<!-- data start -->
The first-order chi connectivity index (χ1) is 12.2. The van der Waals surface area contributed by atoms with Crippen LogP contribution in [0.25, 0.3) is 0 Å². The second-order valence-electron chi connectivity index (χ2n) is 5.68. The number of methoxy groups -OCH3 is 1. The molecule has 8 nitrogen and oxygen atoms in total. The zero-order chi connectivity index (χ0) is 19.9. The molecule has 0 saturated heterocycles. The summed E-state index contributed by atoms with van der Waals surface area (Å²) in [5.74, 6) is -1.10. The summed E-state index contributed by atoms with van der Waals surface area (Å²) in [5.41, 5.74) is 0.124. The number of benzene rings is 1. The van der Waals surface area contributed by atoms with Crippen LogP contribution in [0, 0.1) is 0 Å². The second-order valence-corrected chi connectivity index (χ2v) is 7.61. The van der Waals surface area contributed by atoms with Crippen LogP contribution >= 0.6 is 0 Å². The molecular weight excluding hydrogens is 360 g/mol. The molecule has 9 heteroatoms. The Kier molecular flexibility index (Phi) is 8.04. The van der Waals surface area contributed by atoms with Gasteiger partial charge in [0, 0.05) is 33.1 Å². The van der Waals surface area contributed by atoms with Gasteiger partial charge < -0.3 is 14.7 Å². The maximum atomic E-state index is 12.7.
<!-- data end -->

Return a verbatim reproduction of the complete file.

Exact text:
The first-order chi connectivity index (χ1) is 12.2. The van der Waals surface area contributed by atoms with Crippen LogP contribution in [0.25, 0.3) is 0 Å². The second-order valence-electron chi connectivity index (χ2n) is 5.68. The number of methoxy groups -OCH3 is 1. The molecule has 8 nitrogen and oxygen atoms in total. The zero-order chi connectivity index (χ0) is 19.9. The molecule has 0 saturated heterocycles. The summed E-state index contributed by atoms with van der Waals surface area (Å²) in [5.74, 6) is -1.10. The summed E-state index contributed by atoms with van der Waals surface area (Å²) in [5.41, 5.74) is 0.124. The number of benzene rings is 1. The van der Waals surface area contributed by atoms with Crippen LogP contribution in [0, 0.1) is 0 Å². The second-order valence-corrected chi connectivity index (χ2v) is 7.61. The van der Waals surface area contributed by atoms with Crippen LogP contribution >= 0.6 is 0 Å². The molecular weight excluding hydrogens is 360 g/mol. The molecule has 9 heteroatoms. The Kier molecular flexibility index (Phi) is 8.04. The van der Waals surface area contributed by atoms with Gasteiger partial charge in [0, 0.05) is 33.1 Å². The van der Waals surface area contributed by atoms with Gasteiger partial charge < -0.3 is 14.7 Å². The maximum atomic E-state index is 12.7.